Friday – Brazelton Baby Communication Week: Baby Care as Unconditional Love
Parenting from a yoga perspective: a school of unconditional love. There is always more to learn, understand and give. Rewards abound along the way.
The nature/nurture, genes/environment debates have evolved with neuroscientific research and epigenetics yet remain inconclusive. Identical twins express different genes in the same family setting. Thankfully milestones are less rigidly set, with more flexibility about when and how babies negotiate their relationship to gravity in their first year.
From birth, even with pre-term babies, ‘positive touch’ and interactive play can help parents to elucidate whether their babies are asking for containment (swaddling, baby wearing, gentle handling) or free movement (all body moves, blanket kicking, strong pedalling). This may change at some points, but basic patterns are likely to last. Focused interaction in Infant massage and yoga also makes it possible to identify newborns’ dominant sensory orientation, their likes, and dislikes. Some babies respond more to human voices, others to visual stimuli. In eagerness to follow videos and books, caregivers may not notice that the sensory stimulation they offer is either too strong -frightening- or too weak -boring. Like Goldilocks, infants recognise what’s ‘just right’ for them.
Push & Counterpush
Do babies fancy a foot massage or invite a vigorous game of push-counter-push with their strong kicks? (There can be a delay in the counter-push response. It may take successive tries over a few days for a game to develop).
Two yoga principles can help parents to the ‘science of (early) parenting’.
The first principle is acceptance, inevitably coupled with self-acceptance. The postpartum is a time of fear to fail, uncertainty, and confusion. Births are rarely perfect, and ‘dream babies’ a deflated illusion. Even in the throes of postnatal depression, let’s turn to the power of embodied practice to reflect inaccessible truths. Simple gestures can express a connection that’s not yet there. With repetition, connection arises. Babies feel welcome fully as individuals, whatever the circumstances of their parents’ births or their own.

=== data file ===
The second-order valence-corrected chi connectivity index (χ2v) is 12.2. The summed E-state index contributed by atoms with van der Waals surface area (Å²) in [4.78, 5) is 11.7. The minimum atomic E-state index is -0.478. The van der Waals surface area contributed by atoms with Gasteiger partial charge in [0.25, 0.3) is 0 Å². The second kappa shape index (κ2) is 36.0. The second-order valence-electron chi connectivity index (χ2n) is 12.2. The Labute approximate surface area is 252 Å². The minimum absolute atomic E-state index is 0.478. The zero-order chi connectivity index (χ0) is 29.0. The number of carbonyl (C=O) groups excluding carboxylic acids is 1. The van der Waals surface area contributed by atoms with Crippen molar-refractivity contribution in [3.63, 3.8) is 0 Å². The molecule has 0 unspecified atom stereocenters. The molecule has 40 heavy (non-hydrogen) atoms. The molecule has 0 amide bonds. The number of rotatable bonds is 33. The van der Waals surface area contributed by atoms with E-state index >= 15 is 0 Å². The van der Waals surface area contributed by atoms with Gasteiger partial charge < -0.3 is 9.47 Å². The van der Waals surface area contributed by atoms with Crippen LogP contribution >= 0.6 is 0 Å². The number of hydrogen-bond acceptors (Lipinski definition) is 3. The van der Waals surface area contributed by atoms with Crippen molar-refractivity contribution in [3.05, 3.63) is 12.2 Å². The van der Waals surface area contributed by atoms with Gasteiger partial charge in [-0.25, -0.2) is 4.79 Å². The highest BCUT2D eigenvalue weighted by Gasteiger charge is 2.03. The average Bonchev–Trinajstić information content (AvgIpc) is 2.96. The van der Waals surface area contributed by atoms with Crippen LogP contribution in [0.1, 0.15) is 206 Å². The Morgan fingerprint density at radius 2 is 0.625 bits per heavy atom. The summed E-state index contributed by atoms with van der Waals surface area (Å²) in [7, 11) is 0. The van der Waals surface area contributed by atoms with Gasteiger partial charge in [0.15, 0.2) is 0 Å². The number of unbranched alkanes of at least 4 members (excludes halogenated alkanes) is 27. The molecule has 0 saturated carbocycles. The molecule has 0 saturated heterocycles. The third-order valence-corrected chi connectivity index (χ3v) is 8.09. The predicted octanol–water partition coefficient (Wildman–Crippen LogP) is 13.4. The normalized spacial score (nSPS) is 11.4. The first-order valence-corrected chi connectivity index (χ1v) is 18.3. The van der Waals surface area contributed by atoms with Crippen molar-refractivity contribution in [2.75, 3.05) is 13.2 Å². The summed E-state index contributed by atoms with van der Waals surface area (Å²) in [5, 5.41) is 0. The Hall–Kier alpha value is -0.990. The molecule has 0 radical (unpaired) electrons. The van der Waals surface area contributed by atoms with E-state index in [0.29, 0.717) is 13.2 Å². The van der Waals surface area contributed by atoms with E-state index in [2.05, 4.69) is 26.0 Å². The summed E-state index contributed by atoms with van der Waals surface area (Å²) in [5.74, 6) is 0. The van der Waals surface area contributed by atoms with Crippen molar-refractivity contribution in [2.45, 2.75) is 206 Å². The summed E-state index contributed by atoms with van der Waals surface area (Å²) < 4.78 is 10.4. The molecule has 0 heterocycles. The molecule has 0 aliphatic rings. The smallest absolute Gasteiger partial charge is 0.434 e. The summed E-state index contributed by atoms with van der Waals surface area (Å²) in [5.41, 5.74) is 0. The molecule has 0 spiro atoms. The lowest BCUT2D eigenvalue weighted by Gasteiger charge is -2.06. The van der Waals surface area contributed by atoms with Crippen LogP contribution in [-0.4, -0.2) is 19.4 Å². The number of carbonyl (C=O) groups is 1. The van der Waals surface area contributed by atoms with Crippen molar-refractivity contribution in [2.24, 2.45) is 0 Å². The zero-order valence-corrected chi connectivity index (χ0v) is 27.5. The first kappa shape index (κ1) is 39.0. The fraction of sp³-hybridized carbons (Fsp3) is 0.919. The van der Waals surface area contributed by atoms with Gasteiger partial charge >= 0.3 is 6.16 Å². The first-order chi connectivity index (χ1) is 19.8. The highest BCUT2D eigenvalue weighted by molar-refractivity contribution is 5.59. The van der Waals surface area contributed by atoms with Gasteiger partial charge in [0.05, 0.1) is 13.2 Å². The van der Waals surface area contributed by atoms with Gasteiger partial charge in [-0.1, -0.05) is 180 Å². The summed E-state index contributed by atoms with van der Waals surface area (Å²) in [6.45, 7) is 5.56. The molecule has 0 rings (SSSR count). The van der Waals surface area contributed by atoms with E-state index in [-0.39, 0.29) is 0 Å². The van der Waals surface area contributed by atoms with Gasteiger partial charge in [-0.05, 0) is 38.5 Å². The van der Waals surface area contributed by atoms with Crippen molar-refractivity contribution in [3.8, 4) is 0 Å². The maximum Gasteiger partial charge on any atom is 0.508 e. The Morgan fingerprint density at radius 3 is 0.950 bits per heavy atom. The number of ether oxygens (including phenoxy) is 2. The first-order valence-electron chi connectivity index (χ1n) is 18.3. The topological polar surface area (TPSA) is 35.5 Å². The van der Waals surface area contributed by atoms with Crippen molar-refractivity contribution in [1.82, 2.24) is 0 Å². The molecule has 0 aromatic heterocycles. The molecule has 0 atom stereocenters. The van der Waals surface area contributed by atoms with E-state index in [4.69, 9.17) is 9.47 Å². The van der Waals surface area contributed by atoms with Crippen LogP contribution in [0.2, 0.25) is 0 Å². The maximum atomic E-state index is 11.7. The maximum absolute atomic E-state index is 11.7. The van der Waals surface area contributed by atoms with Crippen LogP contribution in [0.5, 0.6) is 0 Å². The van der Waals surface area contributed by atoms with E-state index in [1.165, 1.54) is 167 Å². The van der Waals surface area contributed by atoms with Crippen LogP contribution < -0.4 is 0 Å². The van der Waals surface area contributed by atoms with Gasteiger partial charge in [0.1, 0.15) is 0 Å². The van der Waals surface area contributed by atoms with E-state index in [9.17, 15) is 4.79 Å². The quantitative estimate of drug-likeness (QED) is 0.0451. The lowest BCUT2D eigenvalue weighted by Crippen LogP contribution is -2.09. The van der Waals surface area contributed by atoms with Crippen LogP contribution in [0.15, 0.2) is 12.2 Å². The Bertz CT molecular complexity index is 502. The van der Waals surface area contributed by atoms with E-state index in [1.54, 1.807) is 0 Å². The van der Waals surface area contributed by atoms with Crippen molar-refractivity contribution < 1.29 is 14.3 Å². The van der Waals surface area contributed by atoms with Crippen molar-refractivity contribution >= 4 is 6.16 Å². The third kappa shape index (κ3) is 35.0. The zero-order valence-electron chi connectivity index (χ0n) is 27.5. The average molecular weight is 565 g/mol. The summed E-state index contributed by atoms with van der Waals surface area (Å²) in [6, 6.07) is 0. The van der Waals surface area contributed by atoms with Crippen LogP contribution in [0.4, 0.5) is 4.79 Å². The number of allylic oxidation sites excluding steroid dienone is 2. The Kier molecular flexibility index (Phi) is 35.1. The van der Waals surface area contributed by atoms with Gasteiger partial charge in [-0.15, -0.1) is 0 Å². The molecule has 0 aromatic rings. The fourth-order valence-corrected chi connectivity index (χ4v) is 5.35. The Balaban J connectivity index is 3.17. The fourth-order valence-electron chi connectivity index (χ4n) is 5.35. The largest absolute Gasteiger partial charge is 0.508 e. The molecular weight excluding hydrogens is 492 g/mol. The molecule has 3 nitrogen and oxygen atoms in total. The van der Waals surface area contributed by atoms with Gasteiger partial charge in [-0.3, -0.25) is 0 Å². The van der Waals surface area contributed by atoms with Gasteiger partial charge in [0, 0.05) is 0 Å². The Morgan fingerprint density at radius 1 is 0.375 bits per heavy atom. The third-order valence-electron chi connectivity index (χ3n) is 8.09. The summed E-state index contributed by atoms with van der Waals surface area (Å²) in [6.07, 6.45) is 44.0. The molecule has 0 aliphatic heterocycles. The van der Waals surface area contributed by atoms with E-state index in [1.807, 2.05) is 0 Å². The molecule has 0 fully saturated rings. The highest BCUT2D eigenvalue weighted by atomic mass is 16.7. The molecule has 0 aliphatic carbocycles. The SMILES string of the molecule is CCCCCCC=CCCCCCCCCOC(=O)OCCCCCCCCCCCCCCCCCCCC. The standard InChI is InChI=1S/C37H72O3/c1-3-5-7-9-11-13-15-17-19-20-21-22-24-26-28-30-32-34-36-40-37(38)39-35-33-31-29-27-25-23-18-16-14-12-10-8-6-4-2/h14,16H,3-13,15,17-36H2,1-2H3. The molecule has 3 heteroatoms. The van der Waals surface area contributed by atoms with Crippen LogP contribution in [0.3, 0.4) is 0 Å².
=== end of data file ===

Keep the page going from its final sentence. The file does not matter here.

The principle of non-violence implies finding one’s own anchor to preserve inner peace even when challenged to the extreme by a baby’s incomprehensible demands.
As the Scottish old lullaby goes, there are days when mothers would willingly sell their bairns for a pound of tea. Acknowledging that this is a fact of life, not all mothers can find it in them to sing but the mudra of the elephant’s strength (Ganesha mudra) can help them access inner strength.
Heart to Baby
Comparison and fear not to do things right are a bane of early parenthood. Post Covid, circles of parents and babies in communities can help develop awareness of how both different and similar babies are across cultures. In Parent/baby yoga groups, watching other parents and receiving feedback provide antidotes to isolation. Face to face encounters with other babies matter for early awareness of othersand for parents to bravely re-affirm their commitment to ‘their’ babies when they go back home.
Baby Yoga Circle
1 Bond, Cherry 2003. Positive Touch and Massage in the Neonatal Unit: British approach. Seminars in
2 The Touchpoints identified by Berry Brazelton are invaluable for caregivers throughout the early years.
3 Margot Sunderland. 2016. The Science of Parenting. Dorling Kindersley.
4 Tara Brach 2021. Trusting the Gold: Uncovering your Natural Goodness. Sounds True Publishers.